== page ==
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Gay heroes in triple-A games not happening soon, says Ubisoft writer

Publishers "fear it would impact sales"

Homosexual protagonists in triple-A games will not emerge in the near future because publishers fear it would impact on sales, a games writer has claimed.

Lucien Soulban, lead writer at Ubisoft Montreal, was asked about the diversity of lead characters in a new interview on the official Ubisoft blog.

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EA's Mass Effect series was praised for depicting gay relationships within the main cast of characters

"When are we going to see that gay protagonist in a AAA game? Not for a while, I suspect, because of fears that it'll impact sales," Soulban replied.

"So either we'll see a bait-and-switch like the original Metroid with Samus Aran where we'll find out damn near after the fact, or it'll come out of left field with Rockstar, Valve, Naughty Dog or Telltale, perhaps. But when it happens, I hope it's a serious take on it and not played up for jokes."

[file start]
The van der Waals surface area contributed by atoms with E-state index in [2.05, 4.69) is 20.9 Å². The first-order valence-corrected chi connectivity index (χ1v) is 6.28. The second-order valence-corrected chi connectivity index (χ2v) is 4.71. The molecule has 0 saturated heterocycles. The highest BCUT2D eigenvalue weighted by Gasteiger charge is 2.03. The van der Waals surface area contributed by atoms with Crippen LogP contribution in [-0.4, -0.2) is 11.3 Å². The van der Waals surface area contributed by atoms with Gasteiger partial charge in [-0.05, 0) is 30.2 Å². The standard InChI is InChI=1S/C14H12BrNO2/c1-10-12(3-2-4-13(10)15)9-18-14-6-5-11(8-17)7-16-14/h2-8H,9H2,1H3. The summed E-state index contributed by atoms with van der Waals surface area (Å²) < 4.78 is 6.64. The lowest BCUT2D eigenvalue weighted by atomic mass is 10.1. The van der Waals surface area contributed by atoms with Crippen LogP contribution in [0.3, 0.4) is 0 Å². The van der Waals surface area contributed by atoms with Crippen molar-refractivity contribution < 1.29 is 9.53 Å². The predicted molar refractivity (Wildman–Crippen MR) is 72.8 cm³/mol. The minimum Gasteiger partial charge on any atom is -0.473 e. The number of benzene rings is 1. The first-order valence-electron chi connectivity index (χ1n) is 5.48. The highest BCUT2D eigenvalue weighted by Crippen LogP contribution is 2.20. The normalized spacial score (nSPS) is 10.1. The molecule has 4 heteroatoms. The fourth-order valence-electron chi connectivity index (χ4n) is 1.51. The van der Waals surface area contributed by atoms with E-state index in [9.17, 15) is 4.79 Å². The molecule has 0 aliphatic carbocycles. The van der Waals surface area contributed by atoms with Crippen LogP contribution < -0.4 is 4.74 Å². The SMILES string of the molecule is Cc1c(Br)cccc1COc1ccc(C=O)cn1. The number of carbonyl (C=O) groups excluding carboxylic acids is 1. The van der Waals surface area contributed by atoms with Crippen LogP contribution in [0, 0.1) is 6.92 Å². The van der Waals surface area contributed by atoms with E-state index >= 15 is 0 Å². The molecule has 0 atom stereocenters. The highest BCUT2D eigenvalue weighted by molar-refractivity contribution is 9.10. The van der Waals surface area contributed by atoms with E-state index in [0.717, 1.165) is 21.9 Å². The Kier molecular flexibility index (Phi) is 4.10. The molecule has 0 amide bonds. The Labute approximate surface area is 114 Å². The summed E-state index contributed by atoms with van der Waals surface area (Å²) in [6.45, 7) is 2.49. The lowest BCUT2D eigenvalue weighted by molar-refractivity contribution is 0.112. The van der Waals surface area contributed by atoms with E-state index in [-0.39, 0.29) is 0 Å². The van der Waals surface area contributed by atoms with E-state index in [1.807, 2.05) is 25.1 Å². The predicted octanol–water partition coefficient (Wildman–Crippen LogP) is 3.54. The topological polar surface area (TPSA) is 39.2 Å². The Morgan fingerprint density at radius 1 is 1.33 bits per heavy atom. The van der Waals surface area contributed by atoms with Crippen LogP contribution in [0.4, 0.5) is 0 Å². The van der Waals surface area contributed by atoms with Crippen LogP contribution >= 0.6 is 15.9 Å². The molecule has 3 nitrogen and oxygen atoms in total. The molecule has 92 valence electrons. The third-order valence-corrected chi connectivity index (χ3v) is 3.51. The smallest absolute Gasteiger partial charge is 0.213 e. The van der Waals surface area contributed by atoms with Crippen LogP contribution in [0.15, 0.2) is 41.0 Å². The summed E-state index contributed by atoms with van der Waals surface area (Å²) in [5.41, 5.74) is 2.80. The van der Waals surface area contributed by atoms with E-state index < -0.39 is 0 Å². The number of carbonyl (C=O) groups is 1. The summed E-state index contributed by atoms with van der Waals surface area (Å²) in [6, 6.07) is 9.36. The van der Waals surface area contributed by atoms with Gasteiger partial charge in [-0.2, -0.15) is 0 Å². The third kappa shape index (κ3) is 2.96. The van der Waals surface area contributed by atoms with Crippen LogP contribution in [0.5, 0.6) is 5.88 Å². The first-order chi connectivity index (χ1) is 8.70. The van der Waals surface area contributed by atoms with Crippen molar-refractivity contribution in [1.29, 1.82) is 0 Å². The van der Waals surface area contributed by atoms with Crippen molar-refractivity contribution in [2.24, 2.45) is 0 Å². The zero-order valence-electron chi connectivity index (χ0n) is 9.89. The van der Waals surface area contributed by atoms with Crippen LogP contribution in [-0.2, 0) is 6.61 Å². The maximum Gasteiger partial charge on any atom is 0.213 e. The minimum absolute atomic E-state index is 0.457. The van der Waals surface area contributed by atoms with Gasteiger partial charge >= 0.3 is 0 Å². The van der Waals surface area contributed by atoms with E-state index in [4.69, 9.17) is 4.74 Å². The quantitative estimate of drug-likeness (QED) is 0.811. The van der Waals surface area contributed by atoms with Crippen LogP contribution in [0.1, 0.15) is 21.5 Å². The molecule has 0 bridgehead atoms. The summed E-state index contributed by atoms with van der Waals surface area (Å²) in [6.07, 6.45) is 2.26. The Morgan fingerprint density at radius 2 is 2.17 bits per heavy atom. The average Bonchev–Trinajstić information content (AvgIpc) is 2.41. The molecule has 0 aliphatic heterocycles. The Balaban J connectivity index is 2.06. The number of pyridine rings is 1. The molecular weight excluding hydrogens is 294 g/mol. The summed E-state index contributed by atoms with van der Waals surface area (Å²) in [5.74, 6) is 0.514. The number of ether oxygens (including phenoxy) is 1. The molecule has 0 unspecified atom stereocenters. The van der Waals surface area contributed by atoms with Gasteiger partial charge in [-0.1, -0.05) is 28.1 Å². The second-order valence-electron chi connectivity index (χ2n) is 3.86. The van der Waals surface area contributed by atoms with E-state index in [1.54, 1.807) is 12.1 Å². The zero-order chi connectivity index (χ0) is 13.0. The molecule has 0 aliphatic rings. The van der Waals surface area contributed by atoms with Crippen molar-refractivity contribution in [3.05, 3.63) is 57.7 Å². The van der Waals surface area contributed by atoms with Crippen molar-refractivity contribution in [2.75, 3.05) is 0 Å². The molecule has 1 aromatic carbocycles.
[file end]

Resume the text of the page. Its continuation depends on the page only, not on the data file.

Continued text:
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Lucien Soulban believes sexual diversity in games will come gradually

Soulban went on to suggest that the depiction of homosexual characters was not particularly more progressive in other mediums.

"Look at Javier Bardem in [the Bond film] Skyfall, his character's sexuality was total shtick to satisfy one scene. Otherwise, he was a narcissist with mommy issues, and a paedophile to boot. His 'seduction' of Bond was nothing more than vanity because Bond was his reflection, the new him.

"So it bothers me when I hear people using his performance as a benchmark for diversity in entertainment, and I have heard it being bandied about."

EA's Mass Effect series has been praised for allowing protagonists to play as gay characters, male or female. Soulban was confident that more games will introduce gay characters, at least in supporting roles.

"We'll definitely see more of them, and I think it's happening quietly. Look at the choices offered in Mass Effect II & III, or Fable III, or Dragon Age II or Skyrim, the gay characters in Borderlands 2 who mention it without much fanfare. Videogames have stopped 'announcing' gay characters.

"They're introducing them without much fanfare in an effort to say, yeah, it's there and pretty normal. Call it: We're here, we're queer, and we're busy working."

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